With regards to the issue of skills shortages, Ramaphosa said the government wanted to see the private sector coming to the party more, opening up opportunities like internships for the youth (though it’s estimated that the private sector creates as much as 70% of South African jobs already). The private sector must invest more, he urged, and overcome the “trust issue” holding back high-level, long-term economic investment.
Rating agencies had complimented the government on the “wonderful plan” it had in the National Development Plan (NDP), Ramaphosa said, but their concern was that they wanted more evidence of its implementation. Ramaphosa said that the next five years would be the key to the NDP’s coming to fruition. There is certainly a lot hanging on the NDP, which Ramaphosa essentially described as holding the key to shaping most aspects of South African life for the better.
Ramaphosa is a less strained public speaker than his boss. He spoke largely without reference to his notes, throwing in at least one seemingly ad-libbed anecdote – a reference to a young woman who spoke at Epainette Mbeki’s funeral. When anchor Peter Ndoro pointed out that Ramaphosa’s had been a lengthy absence from active high-level politics, Ramaphosa said he’d been “learning on the job”. But he displayed due deference to Zuma: “Before I do anything I get good advice from him,” Ramaphosa said.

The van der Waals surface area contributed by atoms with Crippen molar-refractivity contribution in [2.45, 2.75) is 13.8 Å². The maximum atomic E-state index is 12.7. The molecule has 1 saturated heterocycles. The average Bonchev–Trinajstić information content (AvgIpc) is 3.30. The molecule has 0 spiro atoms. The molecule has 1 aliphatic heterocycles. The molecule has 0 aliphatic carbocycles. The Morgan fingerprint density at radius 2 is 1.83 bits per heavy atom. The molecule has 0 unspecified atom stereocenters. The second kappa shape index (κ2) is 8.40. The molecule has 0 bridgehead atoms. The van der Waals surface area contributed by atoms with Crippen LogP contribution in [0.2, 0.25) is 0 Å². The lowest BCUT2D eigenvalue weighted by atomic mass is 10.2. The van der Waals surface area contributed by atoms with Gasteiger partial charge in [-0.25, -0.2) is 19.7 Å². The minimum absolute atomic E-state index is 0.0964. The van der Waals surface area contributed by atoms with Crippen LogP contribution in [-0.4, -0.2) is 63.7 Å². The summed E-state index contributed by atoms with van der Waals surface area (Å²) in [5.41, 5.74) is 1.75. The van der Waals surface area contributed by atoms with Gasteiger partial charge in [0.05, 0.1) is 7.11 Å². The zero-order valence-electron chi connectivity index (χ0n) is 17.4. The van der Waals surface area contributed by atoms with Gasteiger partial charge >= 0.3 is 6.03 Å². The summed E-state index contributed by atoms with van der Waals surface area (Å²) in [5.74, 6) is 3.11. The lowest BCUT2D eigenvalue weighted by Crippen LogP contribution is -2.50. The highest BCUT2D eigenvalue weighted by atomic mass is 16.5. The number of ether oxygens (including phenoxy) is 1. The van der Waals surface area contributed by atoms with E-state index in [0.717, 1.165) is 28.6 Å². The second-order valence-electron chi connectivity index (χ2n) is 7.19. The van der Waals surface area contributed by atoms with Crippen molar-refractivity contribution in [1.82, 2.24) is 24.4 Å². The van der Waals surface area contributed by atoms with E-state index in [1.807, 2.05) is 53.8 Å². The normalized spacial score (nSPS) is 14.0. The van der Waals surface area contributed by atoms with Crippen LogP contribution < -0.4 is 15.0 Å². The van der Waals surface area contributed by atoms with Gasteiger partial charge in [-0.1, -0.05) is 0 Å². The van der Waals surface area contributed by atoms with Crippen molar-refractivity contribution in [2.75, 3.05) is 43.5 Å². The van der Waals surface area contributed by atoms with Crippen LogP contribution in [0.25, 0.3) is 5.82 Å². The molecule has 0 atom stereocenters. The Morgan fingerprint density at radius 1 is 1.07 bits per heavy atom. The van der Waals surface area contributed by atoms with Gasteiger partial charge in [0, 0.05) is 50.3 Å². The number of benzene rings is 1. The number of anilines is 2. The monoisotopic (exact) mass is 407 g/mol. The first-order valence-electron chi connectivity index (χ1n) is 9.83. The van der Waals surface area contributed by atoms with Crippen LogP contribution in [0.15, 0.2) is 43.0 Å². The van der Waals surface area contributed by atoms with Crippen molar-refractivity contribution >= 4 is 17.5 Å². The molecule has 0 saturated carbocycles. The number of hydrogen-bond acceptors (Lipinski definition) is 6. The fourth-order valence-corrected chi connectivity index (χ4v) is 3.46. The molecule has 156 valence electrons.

Despite this cap-doffing, there was no denying the presidential shadow cast by Ramaphosa. Asked outright by Ndoro if he was being groomed to be president, he countered with a quip: that he was indeed preparing to be president – of his golf club.
At a post-SONA analysis session hosted by the Open Society in Cape Town later the same day, the Daily Maverick’s Ranjeni Munusamy suggested that Ramaphosa would be under the spotlight more and more in the months to come.
“People are realising that Zuma’s moment is passing,” she said. “[Tuesday] night was his seventh state of the nation address. People will look increasingly to Ramaphosa.”
It’s not a prospect that thrills everyone. “I don’t think there should be much excitement about Ramaphosa,” said political analyst Ebrahim Fakir at the same event, suggesting that Ramaphosa might be “fit” for office but possibly not “proper”. In making this assertion he drew on Ramaphosa’s business background: his stewardship of the failed New Africa Investments Limited (NAIL), and his directorship of Lonmin at the time of the Marikana Massacre.